3.4. Effect of Stirring Speed on Removal of Hardness of Calcium and Magnesium

The effect of stirring speed of the synthetic solution of hard water on removal of hardness of calcium and magnesium was examined with agitation speed between 78 and 148 rpm at pH of the solution of 3.0 with the resin amount of 5.0 g. The results show that while stirring speed of the solution increases the hardness of calcium and magnesium has reduced and as seen in Figure 4 the removal amount of hardness of calcium and magnesium has risen. The results indicate that the agitation speed of the solution of hard water has an impact on adsorption of calcium and magnesium and removal of hardness degrees.

Table 6 shows experimental conditions concerned with effect of stirring speed for removing of hardness of calcium and magnesium from synthetic solutions of hard waters.

3.5. Effect of Amount of the Resin on Removal of Hardness of Calcium and Magnesium

The removal amount of hardness of calcium and magnesium (Figure 5) from synthetic solutions of hard water was examined in relation to the amount of the resin between 5 and 10 g under experimental conditions such that pH of the solution is 3.0 and the stirrer speed of the solution is 115 rpm.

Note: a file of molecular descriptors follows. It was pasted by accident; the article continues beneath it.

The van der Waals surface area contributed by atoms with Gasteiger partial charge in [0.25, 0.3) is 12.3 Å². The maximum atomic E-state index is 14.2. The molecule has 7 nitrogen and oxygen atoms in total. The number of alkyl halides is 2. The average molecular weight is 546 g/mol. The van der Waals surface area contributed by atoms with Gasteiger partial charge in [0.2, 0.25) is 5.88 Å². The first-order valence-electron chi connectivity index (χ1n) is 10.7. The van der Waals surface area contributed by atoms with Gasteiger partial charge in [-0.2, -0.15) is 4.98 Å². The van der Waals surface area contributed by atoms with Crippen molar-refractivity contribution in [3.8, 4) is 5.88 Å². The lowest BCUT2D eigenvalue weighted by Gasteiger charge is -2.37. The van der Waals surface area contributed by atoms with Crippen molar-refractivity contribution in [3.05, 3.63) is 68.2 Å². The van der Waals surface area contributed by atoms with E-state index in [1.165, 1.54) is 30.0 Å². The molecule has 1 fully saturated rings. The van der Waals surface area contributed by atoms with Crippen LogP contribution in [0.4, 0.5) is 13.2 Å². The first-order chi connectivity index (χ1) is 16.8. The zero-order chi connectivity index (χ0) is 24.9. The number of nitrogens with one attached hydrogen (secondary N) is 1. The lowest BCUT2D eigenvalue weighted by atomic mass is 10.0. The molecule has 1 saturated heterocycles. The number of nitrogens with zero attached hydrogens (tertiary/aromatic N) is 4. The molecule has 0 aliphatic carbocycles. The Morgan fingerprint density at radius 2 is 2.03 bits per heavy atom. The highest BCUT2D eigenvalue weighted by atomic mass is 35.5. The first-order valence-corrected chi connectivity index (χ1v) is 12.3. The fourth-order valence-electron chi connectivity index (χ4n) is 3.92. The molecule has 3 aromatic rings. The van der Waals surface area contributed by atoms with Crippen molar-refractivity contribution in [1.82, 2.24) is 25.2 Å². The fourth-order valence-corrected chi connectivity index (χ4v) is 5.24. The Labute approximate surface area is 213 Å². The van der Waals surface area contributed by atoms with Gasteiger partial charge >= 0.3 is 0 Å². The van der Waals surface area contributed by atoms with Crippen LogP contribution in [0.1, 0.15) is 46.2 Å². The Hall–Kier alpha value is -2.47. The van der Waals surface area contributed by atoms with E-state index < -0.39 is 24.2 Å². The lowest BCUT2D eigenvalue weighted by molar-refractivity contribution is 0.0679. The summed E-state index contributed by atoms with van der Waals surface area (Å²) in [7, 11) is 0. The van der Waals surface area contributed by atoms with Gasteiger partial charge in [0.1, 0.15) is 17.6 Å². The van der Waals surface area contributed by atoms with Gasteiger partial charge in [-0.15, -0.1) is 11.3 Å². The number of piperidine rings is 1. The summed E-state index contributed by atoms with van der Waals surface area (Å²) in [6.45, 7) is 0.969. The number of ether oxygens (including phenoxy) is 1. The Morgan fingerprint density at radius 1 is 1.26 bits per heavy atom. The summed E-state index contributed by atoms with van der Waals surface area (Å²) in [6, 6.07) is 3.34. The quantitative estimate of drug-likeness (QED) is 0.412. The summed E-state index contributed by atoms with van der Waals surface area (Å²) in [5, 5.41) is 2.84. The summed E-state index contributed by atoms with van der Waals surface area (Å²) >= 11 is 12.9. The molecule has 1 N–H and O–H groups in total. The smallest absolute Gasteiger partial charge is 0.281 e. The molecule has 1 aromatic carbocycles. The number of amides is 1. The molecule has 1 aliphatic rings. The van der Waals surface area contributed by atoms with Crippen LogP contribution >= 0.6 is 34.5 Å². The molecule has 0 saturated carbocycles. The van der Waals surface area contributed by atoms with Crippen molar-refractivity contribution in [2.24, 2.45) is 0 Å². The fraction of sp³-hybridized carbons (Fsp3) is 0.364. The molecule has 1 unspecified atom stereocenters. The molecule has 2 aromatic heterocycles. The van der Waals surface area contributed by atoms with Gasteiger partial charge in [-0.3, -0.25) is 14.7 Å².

According to the results obtained, the removal efficiency of calcium and magnesium hardness increases with rising amount of the resin. The amount of the resin provides a great of ion exchange sites to replace of earth alkaline metals for a fixed initial concentration of calcium and magnesium in the solution of hard water. The amount of the resin is an important parameter to obtain the quantitative uptake of calcium and magnesium ions. Table 7 shows experimental conditions concerned with effect of resine dosage for removing hardness of calcium and magnesium from synthetic solution of hard waters.


pHStirring speed
(rpm)
Resin dosage
(g)
Initial hardness of
calcium (FH)
Hardness of calcium in
equilibrium (FH)
Initial hardness of magnesium (FH) Hardness of magnesium in
equilibrium (FH)

3 115 5.083.750.00
(60 min)
124.8996.80
(60 min)
3 115 7.597.900.00
(60 min)
122.5082.25
(60 min)
3 115 1093.400.00
(60 min)
119.6533.60
(60 min)

4. Conclusion

Ion exchange technique has proved to be advantageous over other technologies. Amberlite IR 120, a strong acid cation exchange resin in sodium form, is a low cost ion exchange resin and the experiments have shown that the resin is effective for removal of hardnesses of calcium in the presence of magnesium and softening of waters.